The Deaf showered praise on the DVD Bible. Some Deaf school children said that the signing in it was very clear! One Deaf woman was so overwhelmed with joy, on seeing the DVD Bible, she said she was wordless but very happy that such great work had been done by the Deaf. Every single Deaf present was very proud of a Bible in their heart language.

And many continue to tell the translation team how much a blessing the DVD Bible has been to them over the last two days. Join us in praising the Lord for his doing!


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In Which Language?

20111116-161255.jpgIn a minority language group where people are not well acquainted with Jesus, a woman was hired to translate one of the gospels. Although she was fluent in Russian (the language from which she was translating), she discovered that the words in her own language were “so beautiful—brighter, more touching, deeper than Russian.” No matter how often she read the book, it still spoke to her: “I start crying when I read about Jesus being lonely and praying during the night before His crucifixion. When I read those words in my language I can’t stop crying. The words are so alive, they pierce my soul.” When she read it to others, they also wept.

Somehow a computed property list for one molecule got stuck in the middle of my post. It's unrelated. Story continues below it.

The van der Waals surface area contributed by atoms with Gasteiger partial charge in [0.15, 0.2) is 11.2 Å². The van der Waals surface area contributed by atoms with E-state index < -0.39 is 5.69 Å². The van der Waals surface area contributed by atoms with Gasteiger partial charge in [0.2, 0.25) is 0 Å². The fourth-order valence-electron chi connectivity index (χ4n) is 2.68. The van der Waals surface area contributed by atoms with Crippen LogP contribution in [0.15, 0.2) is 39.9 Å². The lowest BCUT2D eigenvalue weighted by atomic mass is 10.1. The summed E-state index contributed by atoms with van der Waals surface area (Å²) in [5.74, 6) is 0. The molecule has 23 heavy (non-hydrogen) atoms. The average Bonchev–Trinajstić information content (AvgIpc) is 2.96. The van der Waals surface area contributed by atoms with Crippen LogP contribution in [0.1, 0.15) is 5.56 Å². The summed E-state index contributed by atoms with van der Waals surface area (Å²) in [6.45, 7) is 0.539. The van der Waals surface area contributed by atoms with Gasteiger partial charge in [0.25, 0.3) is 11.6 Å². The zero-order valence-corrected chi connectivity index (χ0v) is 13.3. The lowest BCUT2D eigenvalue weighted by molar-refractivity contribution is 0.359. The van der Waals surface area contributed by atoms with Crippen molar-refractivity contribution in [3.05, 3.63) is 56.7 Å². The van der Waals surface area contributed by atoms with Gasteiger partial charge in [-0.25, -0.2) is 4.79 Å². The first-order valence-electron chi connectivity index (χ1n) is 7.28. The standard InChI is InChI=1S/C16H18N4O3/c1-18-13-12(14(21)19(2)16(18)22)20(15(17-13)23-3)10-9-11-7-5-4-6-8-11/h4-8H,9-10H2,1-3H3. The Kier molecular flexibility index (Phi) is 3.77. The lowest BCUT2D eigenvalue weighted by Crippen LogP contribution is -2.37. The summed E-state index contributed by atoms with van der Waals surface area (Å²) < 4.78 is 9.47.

In another language group in the area, a mother tongue translator needed to find out if a new translation of Mark’s Gospel communicated clearly, so she read it to a group of teachers. Because she was concentrating very hard, she did not look up until she heard a noise that sounded like laughter. Was something wrong with the text? Did her listeners think it inappropriate to read in the local language when they were all educated in Russian?

Then she realized that it was not laughter but crying! She looked up to see a school principal with his head bowed and a pool of tears on the desk in front of him. The story in Mark 12 about the poor widow giving her offering had touched him deeply. When he heard it in his own language, he realized that Jesus’ words carried a challenge—it is not enough just to hear the words; we must live accordingly.

If these people speak and teach in the language of wider communication, why do they still respond in this way to their mother tongue? A translator in West Asia put it this way: “We can understand the Bible with our mind in the national language, but it’s the mother tongue that plants the Word in our hearts.” After giving 18 years of his life to translating the New Testament into his own language, this man turned his attention to the Old Testament. Now the full Bible is being typeset by a partner organization and is expected to be dedicated in 2012.